Who could have imagined the unimaginable? Who would have anticipated the unthinkable? Who should have expected the unexplainable?

There is a reason we read in the Gospels that “Jesus wept.” Yet, nowhere do we read that Jesus laughed. Think about that for a minute. A smile on His face? A spring in His step? Guess again. 

This theme, the seeds of which are planted in the Old Testament, comes into full bloom in the New, with such confessions such as this: “My soul is crushed with grief to the point of death.”

Yes, Jesus admitted that in Matthew 26.

Rather than beam with blazing optimism, Jesus daily discovered the depths of despair that darkened the souls of the people He loved. And this all-pervading sadness clouded His countenance with heart-rending compassion and never-ending concern.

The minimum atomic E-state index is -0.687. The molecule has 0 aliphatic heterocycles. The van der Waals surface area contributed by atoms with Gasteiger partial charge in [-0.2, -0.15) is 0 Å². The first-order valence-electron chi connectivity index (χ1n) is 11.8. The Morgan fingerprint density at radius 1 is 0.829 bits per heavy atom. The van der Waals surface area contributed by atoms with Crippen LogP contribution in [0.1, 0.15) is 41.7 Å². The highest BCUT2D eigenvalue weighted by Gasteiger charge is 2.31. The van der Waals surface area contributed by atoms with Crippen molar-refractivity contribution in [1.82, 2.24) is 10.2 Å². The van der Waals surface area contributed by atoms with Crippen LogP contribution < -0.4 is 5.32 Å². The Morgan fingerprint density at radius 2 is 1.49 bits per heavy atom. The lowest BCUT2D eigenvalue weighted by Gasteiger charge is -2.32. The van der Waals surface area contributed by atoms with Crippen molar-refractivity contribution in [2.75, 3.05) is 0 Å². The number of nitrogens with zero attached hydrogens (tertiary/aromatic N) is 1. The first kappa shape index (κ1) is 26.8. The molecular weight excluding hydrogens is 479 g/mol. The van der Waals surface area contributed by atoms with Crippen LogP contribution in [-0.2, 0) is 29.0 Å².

There is a reason that Isaiah made a point to highlight the raw reality that Jesus’ “life was filled with sorrow and terrible suffering.”

Gaze into His eyes and I think we’d see much more dejection than delight. 

All of which means this: Our worst times might be our best times to know, to experience, to feel the heart of God.

Yes, it’s true. There are some lessons, perhaps our most profound lessons, that can only be learned in the classroom of personal pain. 

So much so that you can take this to the bank: Our worst times might indeed be our best times…tears

Our darkest days might indeed be our brightest opportunities… 

…to truly know, to genuinely experience, to actually feel the heart of God.

Categories: Uncategorized | Tags: , , , , , , , , , , | Leave a comment

Blog at WordPress.com.